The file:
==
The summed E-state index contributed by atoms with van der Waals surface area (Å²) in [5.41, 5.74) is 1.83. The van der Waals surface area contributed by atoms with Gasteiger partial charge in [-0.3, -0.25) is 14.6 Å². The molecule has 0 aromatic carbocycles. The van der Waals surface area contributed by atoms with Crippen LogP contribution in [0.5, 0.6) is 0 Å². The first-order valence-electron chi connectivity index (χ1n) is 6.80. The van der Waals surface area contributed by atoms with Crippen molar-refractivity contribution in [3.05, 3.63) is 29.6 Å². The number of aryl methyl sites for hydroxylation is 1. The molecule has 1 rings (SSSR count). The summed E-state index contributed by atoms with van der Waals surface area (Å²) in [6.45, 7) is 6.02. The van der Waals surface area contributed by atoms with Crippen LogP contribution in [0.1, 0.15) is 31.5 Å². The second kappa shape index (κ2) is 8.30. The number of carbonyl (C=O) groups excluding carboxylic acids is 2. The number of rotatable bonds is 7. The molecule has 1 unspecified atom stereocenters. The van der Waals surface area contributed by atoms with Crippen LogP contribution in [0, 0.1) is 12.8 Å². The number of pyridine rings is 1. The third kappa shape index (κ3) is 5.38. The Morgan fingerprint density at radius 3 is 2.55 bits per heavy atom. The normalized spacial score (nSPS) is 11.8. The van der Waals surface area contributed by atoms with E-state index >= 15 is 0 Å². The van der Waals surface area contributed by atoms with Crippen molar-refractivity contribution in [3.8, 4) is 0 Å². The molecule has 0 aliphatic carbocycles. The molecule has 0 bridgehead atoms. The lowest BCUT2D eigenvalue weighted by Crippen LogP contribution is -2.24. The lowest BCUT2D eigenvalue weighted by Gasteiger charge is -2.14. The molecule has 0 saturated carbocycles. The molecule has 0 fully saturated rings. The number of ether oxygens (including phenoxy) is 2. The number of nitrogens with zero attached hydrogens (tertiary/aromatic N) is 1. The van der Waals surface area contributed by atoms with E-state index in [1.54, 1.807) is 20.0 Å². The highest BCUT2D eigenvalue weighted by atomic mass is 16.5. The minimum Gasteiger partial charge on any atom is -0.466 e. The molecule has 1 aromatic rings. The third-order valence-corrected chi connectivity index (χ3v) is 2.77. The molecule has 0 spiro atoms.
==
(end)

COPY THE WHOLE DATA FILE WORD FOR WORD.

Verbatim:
The summed E-state index contributed by atoms with van der Waals surface area (Å²) in [5.41, 5.74) is 1.83. The van der Waals surface area contributed by atoms with Gasteiger partial charge in [-0.3, -0.25) is 14.6 Å². The molecule has 0 aromatic carbocycles. The van der Waals surface area contributed by atoms with Crippen LogP contribution in [0.5, 0.6) is 0 Å². The first-order valence-electron chi connectivity index (χ1n) is 6.80. The van der Waals surface area contributed by atoms with Crippen molar-refractivity contribution in [3.05, 3.63) is 29.6 Å². The number of aryl methyl sites for hydroxylation is 1. The molecule has 1 rings (SSSR count). The summed E-state index contributed by atoms with van der Waals surface area (Å²) in [6.45, 7) is 6.02. The van der Waals surface area contributed by atoms with Crippen LogP contribution in [0.1, 0.15) is 31.5 Å². The second kappa shape index (κ2) is 8.30. The number of carbonyl (C=O) groups excluding carboxylic acids is 2. The number of rotatable bonds is 7. The molecule has 1 unspecified atom stereocenters. The van der Waals surface area contributed by atoms with Crippen LogP contribution in [0, 0.1) is 12.8 Å². The number of pyridine rings is 1. The third kappa shape index (κ3) is 5.38. The Morgan fingerprint density at radius 3 is 2.55 bits per heavy atom. The normalized spacial score (nSPS) is 11.8. The van der Waals surface area contributed by atoms with E-state index >= 15 is 0 Å². The van der Waals surface area contributed by atoms with Crippen molar-refractivity contribution in [3.8, 4) is 0 Å². The molecule has 0 aliphatic carbocycles. The molecule has 0 bridgehead atoms. The lowest BCUT2D eigenvalue weighted by Crippen LogP contribution is -2.24. The lowest BCUT2D eigenvalue weighted by Gasteiger charge is -2.14. The molecule has 0 saturated carbocycles. The molecule has 0 fully saturated rings. The number of ether oxygens (including phenoxy) is 2. The number of nitrogens with zero attached hydrogens (tertiary/aromatic N) is 1. The van der Waals surface area contributed by atoms with E-state index in [1.54, 1.807) is 20.0 Å². The highest BCUT2D eigenvalue weighted by atomic mass is 16.5. The minimum Gasteiger partial charge on any atom is -0.466 e. The molecule has 1 aromatic rings. The third-order valence-corrected chi connectivity index (χ3v) is 2.77. The molecule has 0 spiro atoms.